Since you'll need your right hand to kick the throttle when it's time to start, it's easier to use the rear brake to hold your stance on the hill. With the bike stationary, the best way to keep your balance is to plant your left foot firmly on the ground. As soon as you are ready to go, start slowly releasing the clutch until you feel the friction zone; It is in this area that you will feel that the bike wants to move forward. This way, you can start applying some acceleration. Keep disengaging the clutch and you will begin to feel yourself working against the rear brake. It is at this point that you can release the brake and give the accelerator to move forward.
As you know, no two slopes or roads are alike, and the time will come when there will be a piece of gravel or an object to your left that will not provide you with a stable base. If you find yourself in this situation, you will need to apply the front brake and use your right foot to balance. This technique will require more skill and, in turn, more practice because it forces you to use your right hand to both maintain brake pressure and give the throttle.
Pay attention before you stop
It's not just about what you do once you stop; what you do before you stop is also very important. Since your limbs are busy covering the other controls, it will be difficult for you to search for the gear while sitting on a slope, so it is important to make sure you are in the right gear some distance before the stopping point. If you are in too high a gear, you will be forced to crank the engine much higher and slip the clutch longer as you climb uphill, even if you don't come to a complete stop. And if you can't keep the revs up, you run an even greater risk of stalling your bike uphill.
How does the type of bike affect when starting on a slope?
The range of revs the engine has to be in to easily climb a certain slope will vary depending on the bike you have.. For example, if you have a V-twin motorcycle with good torque, you won't need to be too aggressive on the throttle. Instead, you'll be able to use your bike's torque to propel yourself forward. However, if you are on a smaller displacement car, such as a 250, you will find it vital to apply more throttle and use a lot of clutch slip. If you're still not comfortable with your bike's power delivery, be sure to pay attention as you practice your control actions.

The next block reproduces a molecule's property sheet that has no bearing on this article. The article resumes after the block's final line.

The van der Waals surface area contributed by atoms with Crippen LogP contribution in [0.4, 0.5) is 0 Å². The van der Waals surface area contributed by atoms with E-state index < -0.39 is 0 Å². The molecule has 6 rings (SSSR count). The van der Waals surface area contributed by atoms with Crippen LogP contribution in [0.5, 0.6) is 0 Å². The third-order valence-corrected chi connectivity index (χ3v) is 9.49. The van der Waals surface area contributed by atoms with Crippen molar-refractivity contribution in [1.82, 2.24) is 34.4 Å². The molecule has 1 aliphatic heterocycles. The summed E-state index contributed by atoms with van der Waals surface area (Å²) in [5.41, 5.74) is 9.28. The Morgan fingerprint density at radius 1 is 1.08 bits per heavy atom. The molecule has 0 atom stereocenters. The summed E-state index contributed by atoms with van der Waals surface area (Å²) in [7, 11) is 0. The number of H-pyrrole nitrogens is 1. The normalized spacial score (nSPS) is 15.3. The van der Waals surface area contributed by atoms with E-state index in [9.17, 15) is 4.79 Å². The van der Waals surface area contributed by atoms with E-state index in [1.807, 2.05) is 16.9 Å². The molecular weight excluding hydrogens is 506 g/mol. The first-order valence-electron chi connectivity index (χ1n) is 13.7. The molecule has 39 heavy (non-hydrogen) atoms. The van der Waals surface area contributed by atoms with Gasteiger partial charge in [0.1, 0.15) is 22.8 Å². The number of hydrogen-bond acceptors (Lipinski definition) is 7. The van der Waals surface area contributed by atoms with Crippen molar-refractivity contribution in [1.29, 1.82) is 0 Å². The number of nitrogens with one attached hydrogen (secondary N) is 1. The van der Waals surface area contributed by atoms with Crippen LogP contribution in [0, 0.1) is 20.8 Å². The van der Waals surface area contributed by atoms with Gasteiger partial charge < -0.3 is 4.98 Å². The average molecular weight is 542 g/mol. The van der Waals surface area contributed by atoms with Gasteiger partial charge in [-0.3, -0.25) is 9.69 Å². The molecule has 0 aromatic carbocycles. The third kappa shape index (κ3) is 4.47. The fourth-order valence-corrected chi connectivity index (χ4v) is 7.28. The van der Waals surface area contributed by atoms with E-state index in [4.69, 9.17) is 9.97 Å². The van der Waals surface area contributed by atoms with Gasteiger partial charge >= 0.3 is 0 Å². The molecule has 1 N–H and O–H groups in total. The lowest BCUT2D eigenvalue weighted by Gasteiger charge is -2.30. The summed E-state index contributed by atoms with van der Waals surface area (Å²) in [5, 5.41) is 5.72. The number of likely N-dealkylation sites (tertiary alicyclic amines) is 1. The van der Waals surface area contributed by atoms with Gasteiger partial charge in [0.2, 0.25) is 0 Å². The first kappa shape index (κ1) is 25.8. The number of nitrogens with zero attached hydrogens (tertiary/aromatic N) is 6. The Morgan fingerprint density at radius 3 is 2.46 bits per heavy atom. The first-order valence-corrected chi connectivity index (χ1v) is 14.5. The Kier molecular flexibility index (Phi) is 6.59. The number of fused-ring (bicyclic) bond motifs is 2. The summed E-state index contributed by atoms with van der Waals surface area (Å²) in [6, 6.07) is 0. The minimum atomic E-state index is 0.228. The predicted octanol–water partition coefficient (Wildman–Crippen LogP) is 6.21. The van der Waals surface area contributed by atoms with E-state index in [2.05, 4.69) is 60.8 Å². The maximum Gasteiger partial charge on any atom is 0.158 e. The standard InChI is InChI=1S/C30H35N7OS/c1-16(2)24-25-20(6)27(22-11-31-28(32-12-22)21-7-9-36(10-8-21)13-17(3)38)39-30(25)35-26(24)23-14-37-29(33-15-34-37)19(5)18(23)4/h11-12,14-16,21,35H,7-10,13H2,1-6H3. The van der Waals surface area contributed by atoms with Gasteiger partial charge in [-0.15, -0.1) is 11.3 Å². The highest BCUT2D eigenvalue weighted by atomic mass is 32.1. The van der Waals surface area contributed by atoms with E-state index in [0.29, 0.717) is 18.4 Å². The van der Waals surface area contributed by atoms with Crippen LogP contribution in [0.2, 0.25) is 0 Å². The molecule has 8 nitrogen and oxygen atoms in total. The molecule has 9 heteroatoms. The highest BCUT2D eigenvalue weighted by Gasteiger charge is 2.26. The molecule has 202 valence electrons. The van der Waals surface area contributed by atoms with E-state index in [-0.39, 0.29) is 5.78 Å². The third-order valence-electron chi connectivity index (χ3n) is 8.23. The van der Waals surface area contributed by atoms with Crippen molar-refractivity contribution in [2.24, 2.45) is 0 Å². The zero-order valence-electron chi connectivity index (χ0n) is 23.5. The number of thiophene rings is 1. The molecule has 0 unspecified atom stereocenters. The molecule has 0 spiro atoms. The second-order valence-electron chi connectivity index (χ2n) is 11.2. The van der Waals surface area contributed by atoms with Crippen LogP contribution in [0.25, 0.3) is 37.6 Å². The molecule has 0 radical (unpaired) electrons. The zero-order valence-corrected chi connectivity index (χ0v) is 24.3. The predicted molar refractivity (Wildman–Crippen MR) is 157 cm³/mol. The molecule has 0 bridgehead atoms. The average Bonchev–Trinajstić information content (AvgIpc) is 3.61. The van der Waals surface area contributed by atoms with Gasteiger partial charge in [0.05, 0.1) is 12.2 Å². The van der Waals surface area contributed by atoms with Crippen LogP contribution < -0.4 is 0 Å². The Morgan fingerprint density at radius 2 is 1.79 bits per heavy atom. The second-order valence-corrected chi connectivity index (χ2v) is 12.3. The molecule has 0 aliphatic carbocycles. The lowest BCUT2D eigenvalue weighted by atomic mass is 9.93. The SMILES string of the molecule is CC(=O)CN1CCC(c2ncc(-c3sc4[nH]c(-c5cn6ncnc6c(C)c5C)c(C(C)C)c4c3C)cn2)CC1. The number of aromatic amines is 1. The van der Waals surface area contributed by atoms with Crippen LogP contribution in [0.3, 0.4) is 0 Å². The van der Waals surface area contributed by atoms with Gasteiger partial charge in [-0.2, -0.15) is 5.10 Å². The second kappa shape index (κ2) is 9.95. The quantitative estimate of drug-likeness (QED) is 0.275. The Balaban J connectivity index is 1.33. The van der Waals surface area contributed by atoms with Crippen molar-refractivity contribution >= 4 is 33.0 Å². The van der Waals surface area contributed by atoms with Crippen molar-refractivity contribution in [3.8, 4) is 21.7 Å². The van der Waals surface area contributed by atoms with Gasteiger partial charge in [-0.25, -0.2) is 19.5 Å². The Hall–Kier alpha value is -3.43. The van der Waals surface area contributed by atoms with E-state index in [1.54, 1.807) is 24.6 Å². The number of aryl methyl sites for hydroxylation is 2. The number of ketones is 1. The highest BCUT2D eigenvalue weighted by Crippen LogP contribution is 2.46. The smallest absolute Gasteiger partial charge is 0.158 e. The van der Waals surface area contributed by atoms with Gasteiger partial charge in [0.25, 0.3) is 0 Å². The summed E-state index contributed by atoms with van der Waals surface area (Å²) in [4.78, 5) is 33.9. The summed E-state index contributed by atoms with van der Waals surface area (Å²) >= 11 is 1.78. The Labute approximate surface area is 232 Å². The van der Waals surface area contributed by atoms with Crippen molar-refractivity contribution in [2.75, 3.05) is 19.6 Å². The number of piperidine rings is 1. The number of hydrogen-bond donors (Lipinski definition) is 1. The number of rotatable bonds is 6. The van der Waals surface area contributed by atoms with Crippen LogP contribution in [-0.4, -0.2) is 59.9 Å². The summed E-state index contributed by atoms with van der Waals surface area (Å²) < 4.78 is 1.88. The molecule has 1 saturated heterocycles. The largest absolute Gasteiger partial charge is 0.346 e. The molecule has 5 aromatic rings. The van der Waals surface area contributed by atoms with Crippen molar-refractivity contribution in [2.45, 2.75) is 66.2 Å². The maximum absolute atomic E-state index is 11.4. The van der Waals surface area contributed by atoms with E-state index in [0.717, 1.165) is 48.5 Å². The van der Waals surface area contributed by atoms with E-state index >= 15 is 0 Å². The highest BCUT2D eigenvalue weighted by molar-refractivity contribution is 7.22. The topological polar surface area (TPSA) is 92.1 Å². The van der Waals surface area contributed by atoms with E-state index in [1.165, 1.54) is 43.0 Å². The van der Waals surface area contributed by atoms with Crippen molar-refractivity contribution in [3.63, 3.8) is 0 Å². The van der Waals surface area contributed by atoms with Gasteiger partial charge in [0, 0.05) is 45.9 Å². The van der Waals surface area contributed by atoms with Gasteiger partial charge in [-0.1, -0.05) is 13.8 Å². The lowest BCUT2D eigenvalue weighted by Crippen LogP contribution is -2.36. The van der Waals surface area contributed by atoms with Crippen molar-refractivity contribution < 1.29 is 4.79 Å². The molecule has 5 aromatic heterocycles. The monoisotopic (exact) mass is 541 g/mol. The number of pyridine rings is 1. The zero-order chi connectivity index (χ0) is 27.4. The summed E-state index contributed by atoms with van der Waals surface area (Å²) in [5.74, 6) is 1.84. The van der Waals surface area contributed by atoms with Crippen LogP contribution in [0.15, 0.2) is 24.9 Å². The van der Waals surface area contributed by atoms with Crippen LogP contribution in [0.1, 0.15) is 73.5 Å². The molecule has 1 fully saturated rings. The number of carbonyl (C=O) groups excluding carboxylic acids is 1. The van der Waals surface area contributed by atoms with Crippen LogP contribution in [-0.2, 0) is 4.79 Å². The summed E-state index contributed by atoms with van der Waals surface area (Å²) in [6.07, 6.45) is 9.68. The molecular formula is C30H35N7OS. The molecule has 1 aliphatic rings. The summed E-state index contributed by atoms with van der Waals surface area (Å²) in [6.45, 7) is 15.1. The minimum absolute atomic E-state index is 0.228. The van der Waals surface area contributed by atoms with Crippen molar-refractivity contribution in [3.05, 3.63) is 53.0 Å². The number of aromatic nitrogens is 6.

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How to learn to start on a slope?
To learn how to start on a steep slope, we suggest that you first practice your control actions on flat ground. When you feel more comfortable releasing the brake, disengaging the clutch and pressing the accelerator at the same time, start practicing on the steepest stretches of road.
Another thing to watch out for when driving on flat ground is the location of the controls. Make sure that the clutch lever and brake levers are in a comfortable position and well adjusted. After all, facing a stop sign on a steep hill isn't the best time to realize that you can't properly grip the hand levers or take a good position on the rear brake pedal.